The Middle East and North Africa (MENA) is the birthplace of many innovative entrepreneurs and is garnering more and more attention from investors. There were multiple acquisitions that contributed to the attention drawn – the regional e-commerce leader Souq.com by Amazon and rideshare platform Careem by Uber have gathered $600 million and $3 billion respectively. As of 2020, venture capital funding in MENA has exceeded $1 billion.
This area possesses enormous advantages to be the dreamland for venture capital firms and investors: young population and a higher rate of women entrepreneurship. But MENA would need to do more in order to attract investors to cash in.
Nurture local innovation and talent
There is a misconception that having an idea is the most important element for a startup to be successful. Investors are interested in the implementation and commercialization of an idea. This means MENA should focus on transforming education and boosting R&D investment to nurture talents and cutting-edge innovation.
According to El Alfi at empowerME event, not many companies in the MENA region can reach a global scale without international talent. Moreover, technological infrastructure and regionally-focused R&D are also necessary for a region to become a successful startup incubator.
Back venture capital firms
Despite the steady growth of venture investing in the MENA, the proportion of venture capital funding is still relatively low (10 times less than in the US). Entrepreneurs are now able to access early investment but later rounds of funding for them to accelerate and thrive are still limited.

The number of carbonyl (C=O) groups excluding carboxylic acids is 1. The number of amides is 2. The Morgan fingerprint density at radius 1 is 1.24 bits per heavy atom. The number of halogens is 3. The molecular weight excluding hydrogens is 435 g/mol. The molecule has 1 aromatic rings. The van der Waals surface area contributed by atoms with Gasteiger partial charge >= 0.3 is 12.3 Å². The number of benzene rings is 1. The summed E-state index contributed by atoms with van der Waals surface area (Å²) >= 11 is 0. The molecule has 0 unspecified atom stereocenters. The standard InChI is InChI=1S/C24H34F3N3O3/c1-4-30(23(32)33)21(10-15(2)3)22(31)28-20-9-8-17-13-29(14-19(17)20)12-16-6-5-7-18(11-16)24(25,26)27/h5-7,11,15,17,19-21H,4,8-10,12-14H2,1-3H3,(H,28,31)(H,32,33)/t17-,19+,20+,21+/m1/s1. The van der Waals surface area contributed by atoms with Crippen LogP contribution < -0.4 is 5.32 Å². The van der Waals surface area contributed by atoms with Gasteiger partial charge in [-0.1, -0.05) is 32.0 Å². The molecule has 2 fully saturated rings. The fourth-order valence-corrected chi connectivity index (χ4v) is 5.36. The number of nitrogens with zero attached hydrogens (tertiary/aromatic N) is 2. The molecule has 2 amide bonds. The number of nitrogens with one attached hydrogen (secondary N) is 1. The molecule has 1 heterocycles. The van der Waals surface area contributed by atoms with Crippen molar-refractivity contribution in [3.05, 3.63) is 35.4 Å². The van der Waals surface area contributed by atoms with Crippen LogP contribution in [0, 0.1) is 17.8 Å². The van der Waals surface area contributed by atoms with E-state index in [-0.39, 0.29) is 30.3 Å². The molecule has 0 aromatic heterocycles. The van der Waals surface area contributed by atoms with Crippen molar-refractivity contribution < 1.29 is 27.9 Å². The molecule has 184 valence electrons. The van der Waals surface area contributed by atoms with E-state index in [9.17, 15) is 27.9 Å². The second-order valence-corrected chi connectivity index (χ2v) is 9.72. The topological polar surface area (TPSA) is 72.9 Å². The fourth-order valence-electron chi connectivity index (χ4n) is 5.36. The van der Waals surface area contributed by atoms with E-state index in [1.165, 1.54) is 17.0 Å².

To improve the situation, authorities will need to support the investors. Solutions to mitigate the risks should be implemented, laws and regulations regarding funding should be clearer and favorable to venture capital firms.
Exits, exits, and exits
Investors are more invested in the best returns on their capital. With a large pool of opportunities from all over the world, exits are deemed essential in attracting more capital and investments for these start-ups.
Two primary channels for exits are M&A and IPO. Unfortunately, both of these channels are undeveloped in the Middle East which is a disadvantage for venture capital givers.
If the MENA region were to expect more funding, it needs to be determined in developing more exits for investors and continuously improve the regulatory environment.